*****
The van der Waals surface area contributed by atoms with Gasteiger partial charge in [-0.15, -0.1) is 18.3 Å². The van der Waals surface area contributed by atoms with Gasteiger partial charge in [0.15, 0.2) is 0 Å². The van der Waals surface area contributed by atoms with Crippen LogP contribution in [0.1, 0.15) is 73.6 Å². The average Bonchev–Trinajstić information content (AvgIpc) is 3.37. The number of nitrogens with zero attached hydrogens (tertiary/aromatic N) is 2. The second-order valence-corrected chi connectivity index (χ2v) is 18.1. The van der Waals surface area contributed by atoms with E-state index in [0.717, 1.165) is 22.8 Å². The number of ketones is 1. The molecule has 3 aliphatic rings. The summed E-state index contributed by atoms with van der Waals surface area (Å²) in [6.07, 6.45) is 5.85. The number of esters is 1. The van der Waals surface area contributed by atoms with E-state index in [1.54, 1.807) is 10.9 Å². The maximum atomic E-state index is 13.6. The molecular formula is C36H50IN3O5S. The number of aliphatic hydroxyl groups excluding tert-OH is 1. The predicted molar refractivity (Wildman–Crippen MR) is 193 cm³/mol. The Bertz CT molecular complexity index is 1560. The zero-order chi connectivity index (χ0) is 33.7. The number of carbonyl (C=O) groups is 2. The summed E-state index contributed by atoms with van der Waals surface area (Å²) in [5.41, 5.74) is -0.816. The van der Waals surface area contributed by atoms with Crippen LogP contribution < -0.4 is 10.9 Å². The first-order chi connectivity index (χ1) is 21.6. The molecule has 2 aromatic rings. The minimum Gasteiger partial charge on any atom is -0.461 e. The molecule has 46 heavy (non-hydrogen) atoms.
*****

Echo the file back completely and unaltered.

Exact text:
The van der Waals surface area contributed by atoms with Gasteiger partial charge in [-0.15, -0.1) is 18.3 Å². The van der Waals surface area contributed by atoms with Gasteiger partial charge in [0.15, 0.2) is 0 Å². The van der Waals surface area contributed by atoms with Crippen LogP contribution in [0.1, 0.15) is 73.6 Å². The average Bonchev–Trinajstić information content (AvgIpc) is 3.37. The number of nitrogens with zero attached hydrogens (tertiary/aromatic N) is 2. The second-order valence-corrected chi connectivity index (χ2v) is 18.1. The van der Waals surface area contributed by atoms with E-state index in [0.717, 1.165) is 22.8 Å². The number of ketones is 1. The molecule has 3 aliphatic rings. The summed E-state index contributed by atoms with van der Waals surface area (Å²) in [6.07, 6.45) is 5.85. The number of esters is 1. The van der Waals surface area contributed by atoms with E-state index in [1.54, 1.807) is 10.9 Å². The maximum atomic E-state index is 13.6. The molecular formula is C36H50IN3O5S. The number of aliphatic hydroxyl groups excluding tert-OH is 1. The predicted molar refractivity (Wildman–Crippen MR) is 193 cm³/mol. The Bertz CT molecular complexity index is 1560. The zero-order chi connectivity index (χ0) is 33.7. The number of carbonyl (C=O) groups is 2. The summed E-state index contributed by atoms with van der Waals surface area (Å²) in [5.41, 5.74) is -0.816. The van der Waals surface area contributed by atoms with Crippen LogP contribution < -0.4 is 10.9 Å². The first-order chi connectivity index (χ1) is 21.6. The molecule has 2 aromatic rings. The minimum Gasteiger partial charge on any atom is -0.461 e. The molecule has 46 heavy (non-hydrogen) atoms.